Flexible Workplace Helps Women Advance

January 8, 2015 8:58 pm

By Barbara Frankel

High-Achieving Women and Husbands

Photo by Shutterstock

Shelly Swanback leads Global Business Operations for Accenture Digital, overseeing 28,000 people and $5 billion in revenue. She has two children, 13 and 10.

Michelle Blieberg heads Global Development and Corporate HR for Time Warner. She has three children, 17, 14 and 11.

Dr. D. Sangeeta leads Nielsen’s Global Measurement Science organization and was recently appointed Chief Diversity Officer. She has one daughter, a college student.

Carrie Hall has been a New York Life agent since 1988 and is a member of the 2014 Chairman’s Council, ranking in the top 3 percent of New York Life’s salesforce of more than 12,000 agents. She has two children, 17 and 14.

Jill Campbell is Executive Vice President and Chief Operations Officer of Cox Communications. She has three children, 29, 20 and 9, and a 1-year-old granddaughter.

Melissa Barnes is Chief Ethics and Compliance Officer and Senior Vice President, Enterprise Risk Management at Eli Lilly and Company. She has three children, 20, 17 and 10.

FOR EMPLOYEES: TIPS FROM SUCCESSFUL WORKING MOTHERS
Plan in Advance. Before starting a family, talk with your spouse/partner and family about what’s realistic.Be Careful About Choosing An Employer. Before you go to work at a company, make sure they have family-friendly policies and are known as an inclusive employer. Check out the demographics of their senior executives. If you don’t see women there, look elsewhere.Communicate Clearly at Home. As jobs change, kids grow and expectations change, make sure you and your spouse/partner keep discussing what works best for everyone.Communicate Clearly at Work. If you need more flexibility, or your current position isn’t working, talk to your boss. If you are a high performer, they will probably be able to accommodate you. But you never know if you don’t ask.Don’t Let Guilt Get to You. Don’t let guilt cause you to doubt your capabilities. Do the best you can but know that you can’t be all things to all people and that priorities shift over time.

 

FOR EMPLOYERS: BEST PRACTICES FROM TOP 50 COMPANIES
Top Management Should Set Examples. As Pat Esser at Cox Communications (No. 18 in the DiversityInc Top 50) does, let your leaders show they have their own family needs and that the CEO personally cares about an inclusive culture.

Top 50 CEO Involvement
Chairs Diversity Council 54%
Ties Compensation to Diversity Goals 92%
Sits on Board of Multicultural Nonprofit 24%

 

Use Mentoring to Help. At Top 50 companies, an average of 35 percent of managers are involved in formal, cross-cultural mentoring programs. Mentors can be invaluable supporters. Some Top 50 companies, such as PricewaterhouseCoopers (No. 5), have specific programs for mentoring moms.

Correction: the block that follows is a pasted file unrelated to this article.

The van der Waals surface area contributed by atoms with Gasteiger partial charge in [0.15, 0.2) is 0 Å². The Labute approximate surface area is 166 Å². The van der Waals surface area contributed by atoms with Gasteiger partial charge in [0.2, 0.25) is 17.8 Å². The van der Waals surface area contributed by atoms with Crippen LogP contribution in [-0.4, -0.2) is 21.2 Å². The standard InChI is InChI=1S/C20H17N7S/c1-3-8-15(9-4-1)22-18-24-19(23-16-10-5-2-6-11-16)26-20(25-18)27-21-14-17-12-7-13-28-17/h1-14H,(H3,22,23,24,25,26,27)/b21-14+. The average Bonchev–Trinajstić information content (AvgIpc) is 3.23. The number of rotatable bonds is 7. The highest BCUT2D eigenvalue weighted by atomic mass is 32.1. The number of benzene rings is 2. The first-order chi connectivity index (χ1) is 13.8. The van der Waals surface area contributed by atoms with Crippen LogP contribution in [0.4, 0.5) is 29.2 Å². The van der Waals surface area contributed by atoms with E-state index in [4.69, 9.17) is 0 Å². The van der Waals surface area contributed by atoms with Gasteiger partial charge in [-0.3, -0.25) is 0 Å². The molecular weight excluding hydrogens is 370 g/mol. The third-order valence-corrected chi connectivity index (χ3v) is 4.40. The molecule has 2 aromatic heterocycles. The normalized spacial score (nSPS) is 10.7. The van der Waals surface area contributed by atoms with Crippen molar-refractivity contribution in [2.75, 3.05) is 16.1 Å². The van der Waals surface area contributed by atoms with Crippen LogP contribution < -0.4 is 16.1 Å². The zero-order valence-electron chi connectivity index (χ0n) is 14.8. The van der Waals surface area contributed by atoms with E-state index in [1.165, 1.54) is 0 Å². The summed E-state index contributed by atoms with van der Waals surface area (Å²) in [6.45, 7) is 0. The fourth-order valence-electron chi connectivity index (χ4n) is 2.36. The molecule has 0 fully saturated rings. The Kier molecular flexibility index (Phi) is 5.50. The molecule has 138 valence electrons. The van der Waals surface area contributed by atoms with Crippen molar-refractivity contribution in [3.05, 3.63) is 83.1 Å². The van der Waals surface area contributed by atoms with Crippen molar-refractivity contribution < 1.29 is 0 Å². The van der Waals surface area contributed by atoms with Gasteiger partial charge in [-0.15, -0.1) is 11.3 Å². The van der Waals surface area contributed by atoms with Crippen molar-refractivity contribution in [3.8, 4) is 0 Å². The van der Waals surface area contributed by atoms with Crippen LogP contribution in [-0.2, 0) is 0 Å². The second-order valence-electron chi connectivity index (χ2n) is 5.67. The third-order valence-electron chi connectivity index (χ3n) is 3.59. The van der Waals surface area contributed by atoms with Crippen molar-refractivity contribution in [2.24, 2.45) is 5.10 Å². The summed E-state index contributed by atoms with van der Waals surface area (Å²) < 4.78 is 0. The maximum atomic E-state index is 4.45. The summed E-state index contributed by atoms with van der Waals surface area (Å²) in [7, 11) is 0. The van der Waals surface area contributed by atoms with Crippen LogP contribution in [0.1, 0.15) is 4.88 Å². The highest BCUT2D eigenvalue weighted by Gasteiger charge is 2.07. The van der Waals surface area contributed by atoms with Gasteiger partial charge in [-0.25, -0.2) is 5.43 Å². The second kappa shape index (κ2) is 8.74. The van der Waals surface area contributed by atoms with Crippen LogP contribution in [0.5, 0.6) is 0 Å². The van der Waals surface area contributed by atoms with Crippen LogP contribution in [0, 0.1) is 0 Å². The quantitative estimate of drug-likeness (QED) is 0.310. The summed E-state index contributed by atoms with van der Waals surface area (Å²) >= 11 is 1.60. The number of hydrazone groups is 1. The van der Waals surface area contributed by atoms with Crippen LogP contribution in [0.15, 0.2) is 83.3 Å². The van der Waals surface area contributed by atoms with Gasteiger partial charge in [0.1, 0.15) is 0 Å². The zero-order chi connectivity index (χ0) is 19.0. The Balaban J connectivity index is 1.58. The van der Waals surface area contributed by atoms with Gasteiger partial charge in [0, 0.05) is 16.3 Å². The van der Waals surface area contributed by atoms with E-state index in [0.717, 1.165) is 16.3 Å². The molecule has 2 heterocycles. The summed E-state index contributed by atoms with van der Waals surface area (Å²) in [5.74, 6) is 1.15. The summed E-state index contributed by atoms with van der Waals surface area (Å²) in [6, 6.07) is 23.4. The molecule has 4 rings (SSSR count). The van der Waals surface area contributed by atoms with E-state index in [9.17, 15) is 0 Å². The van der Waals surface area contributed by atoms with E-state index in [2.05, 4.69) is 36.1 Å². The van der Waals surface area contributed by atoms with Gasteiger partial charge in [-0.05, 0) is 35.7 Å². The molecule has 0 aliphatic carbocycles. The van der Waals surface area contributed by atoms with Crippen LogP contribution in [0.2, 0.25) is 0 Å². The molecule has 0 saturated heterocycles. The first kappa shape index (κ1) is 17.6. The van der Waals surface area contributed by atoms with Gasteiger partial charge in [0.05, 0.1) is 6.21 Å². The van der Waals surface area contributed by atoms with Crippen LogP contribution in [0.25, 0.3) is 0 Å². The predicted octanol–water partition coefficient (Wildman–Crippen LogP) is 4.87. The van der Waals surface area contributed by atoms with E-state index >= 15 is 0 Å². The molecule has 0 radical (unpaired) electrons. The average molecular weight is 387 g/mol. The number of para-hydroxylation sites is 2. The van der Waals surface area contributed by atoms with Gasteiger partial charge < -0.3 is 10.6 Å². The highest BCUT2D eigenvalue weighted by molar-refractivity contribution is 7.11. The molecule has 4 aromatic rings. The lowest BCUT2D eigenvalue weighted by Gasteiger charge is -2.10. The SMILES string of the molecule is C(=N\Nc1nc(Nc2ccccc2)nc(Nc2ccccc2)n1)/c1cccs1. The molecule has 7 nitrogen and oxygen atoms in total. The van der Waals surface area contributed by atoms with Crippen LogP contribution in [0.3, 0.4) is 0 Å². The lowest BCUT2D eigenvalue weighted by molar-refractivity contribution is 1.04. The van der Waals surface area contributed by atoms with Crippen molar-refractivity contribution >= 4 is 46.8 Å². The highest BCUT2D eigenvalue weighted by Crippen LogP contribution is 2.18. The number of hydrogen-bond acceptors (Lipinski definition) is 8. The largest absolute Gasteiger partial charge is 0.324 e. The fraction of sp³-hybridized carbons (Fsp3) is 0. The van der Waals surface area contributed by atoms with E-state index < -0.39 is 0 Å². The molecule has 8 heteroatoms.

Have Formal Mentoring
National (SHRM) 18%
Top 50 100

 

Talk to Your Valued Employees Often. AT&T (No. 10) has “stay” interviews with high-potentials early and frequently to find out what issues, including family responsibilities, will keep them from staying and succeeding. Top 50 companies increasingly demonstrate their top executives’ willingness to communicate with employees.

Top 50 Senior Execs Hear Employee Concerns
Sponsor ERGs 41%
Serve as Mentors 100%

Click here to read how these six women executives managed their careers in partnership with progressively run companies.

 

These women defy a recent Harvard Business School study that shows high-achieving women are not meeting their career goals because their spouse’s career take precedence.

The HBR study of 25,000 male and female graduates over several decades found that the men were significantly more likely to be in senior-management positions. What made headlines was that the women weren’t “opting out” but instead were putting their husband’s careers first. That shift was continuing with Gen X women, with most saying their careers continue to take a back seat to their spouse’s.

There are two major differentiating factors in the success of the six women profiled here—spouses who lead or fully share the responsibilities of childcare, and employers who recognize their value and offer fully supportive environments. All of these women work at DiversityInc Top 50 companies, where family-friendly benefits and inclusive cultures are far more prevalent.

What Data Show

Having a truly flexible workplace is more common these days, but it isn’t universal. And when it comes to time off, most companies don’t exceed the Family and Medical Leave Act requirements of 12 weeks’ unpaid leave, according to the Society for Human Resource Management.

Consider these differences between the Top 50 and other companies:

National (SHRM) Top 50
Offer Telecommuting/Flexible Hours 59% 100%
Offer Paid Paternity Leave 12% 76%

These benefits and other diversity-management initiatives lead to corporate cultures where women with families stay and are promoted more often.

National Top 50
Women in Management 37% (EEOC) 42%
Women in Senior Management 14.6% (Catalyst) 29.3%

The stories of women like Shelly, Michelle, D., Carrie, Jill and Melissa illustrate why they are able to be successful at work—and at home.

Click here to read how these six women executives managed their careers in partnership with progressively run companies.

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